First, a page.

Critic Consensus: Unsettling and bracingly original, Buzzard is a fascinating -- and often very funny -- plunge into lo-fi cinematic psychosis.
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as Marty Jackitansk
as Craig Kowalczyk
as Bank Teller
as Office Supply Zach
as Gas Station Clerk
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Critic Reviews for Buzzard
Like Potrykus, Burge shows great daring, his performance a high-wire act of ballistic anomie and genuine empathy; we may find Marty repugnant, but only because we fear ending up like him, a disillusioned hellion desperate for a way out.
With its casual deadpan attitude, Buzzard offers a nightmare portrait of arrested development and anomie for the age of inequality.
Potrykus's puckishly outrageous visions are short on insight, but they pack an enduring hallucinatory power.
Burge is phenomenal here, giving a memorable, well-rounded performance. His take on Marty is not your typical cinematic slacker: all cool detachment and naïve apathy.
Love it, hate it or tolerate it with reluctance, "Buzzard" has a ruthless clarity of vision, and breaks new ground in pushing character-based comedy right to the edge of profound discomfort.
Audience Reviews for Buzzard
Yes, it's one of many modern films focusing on angry and aimless white males, but "Buzzard" distinguishes itself by focusing on a uniquely troubled character. More delusional than psychotic and less clever than scrappy, Marty proves to be one of the "great" losers to grace the screen in the past few years.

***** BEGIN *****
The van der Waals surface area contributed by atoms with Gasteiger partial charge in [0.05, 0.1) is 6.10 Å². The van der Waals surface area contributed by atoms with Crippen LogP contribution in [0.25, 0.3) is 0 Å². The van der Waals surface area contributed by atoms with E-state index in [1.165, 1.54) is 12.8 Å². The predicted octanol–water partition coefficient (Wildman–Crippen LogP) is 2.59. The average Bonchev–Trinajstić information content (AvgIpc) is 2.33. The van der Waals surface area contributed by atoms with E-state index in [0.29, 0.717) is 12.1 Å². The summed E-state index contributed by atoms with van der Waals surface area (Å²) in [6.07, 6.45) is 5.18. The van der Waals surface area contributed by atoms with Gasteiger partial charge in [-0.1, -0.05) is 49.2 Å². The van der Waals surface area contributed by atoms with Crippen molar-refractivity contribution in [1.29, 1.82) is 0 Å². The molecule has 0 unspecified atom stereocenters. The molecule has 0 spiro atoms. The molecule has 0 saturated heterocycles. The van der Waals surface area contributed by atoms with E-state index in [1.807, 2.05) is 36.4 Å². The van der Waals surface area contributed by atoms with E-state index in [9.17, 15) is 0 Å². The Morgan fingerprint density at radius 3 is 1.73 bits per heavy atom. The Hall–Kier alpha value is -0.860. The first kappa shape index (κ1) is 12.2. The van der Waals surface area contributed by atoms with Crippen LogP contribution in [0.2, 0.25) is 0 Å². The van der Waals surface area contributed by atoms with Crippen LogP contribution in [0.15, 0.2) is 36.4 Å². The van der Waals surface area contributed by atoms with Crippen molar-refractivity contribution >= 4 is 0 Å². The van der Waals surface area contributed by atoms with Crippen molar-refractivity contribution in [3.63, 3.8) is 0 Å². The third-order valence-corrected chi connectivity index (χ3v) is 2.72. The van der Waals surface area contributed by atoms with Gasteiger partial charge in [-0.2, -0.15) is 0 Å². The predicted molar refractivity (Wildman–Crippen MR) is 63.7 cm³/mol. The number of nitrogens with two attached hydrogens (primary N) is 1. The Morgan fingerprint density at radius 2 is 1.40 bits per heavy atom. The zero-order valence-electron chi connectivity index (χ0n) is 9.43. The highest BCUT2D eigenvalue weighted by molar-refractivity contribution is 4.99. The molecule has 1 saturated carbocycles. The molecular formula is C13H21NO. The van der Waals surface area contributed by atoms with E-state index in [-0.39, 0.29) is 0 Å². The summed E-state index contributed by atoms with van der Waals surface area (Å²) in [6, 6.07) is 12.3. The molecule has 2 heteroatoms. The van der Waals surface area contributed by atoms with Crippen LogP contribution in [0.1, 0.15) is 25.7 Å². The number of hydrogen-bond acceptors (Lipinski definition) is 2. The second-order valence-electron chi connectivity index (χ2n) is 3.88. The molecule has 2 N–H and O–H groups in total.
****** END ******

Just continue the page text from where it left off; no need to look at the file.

Joel Potrykus' deliriously idiosyncratic Buzzard tells the story of Marty, a similarly idiosyncratic small-time scam artist whose life slowly starts to unravel, throwing his sanity into crisis along with it. This deliriously daring, genre-bending thrill ride easily transcends its decidedly low-fi production values. This is thanks in large part to Potrykus' script, which -- again like its main character - is hilariously snarky and oddly charming, while consistent in conveying a strong undercurrent of frustration and dread. A large chunk of credit must also go to lead actor Joshua Burge. With his distinctive look and considerable acting prowess, Burge brings the unhinged Marty to vivid life. He assures that all eyes will be glued to him at all times, even when Potrykus dares the audience to look away. With a one-of-a-kind style and several memorable scenes, Buzzard already feels like a surefire cult favorite.
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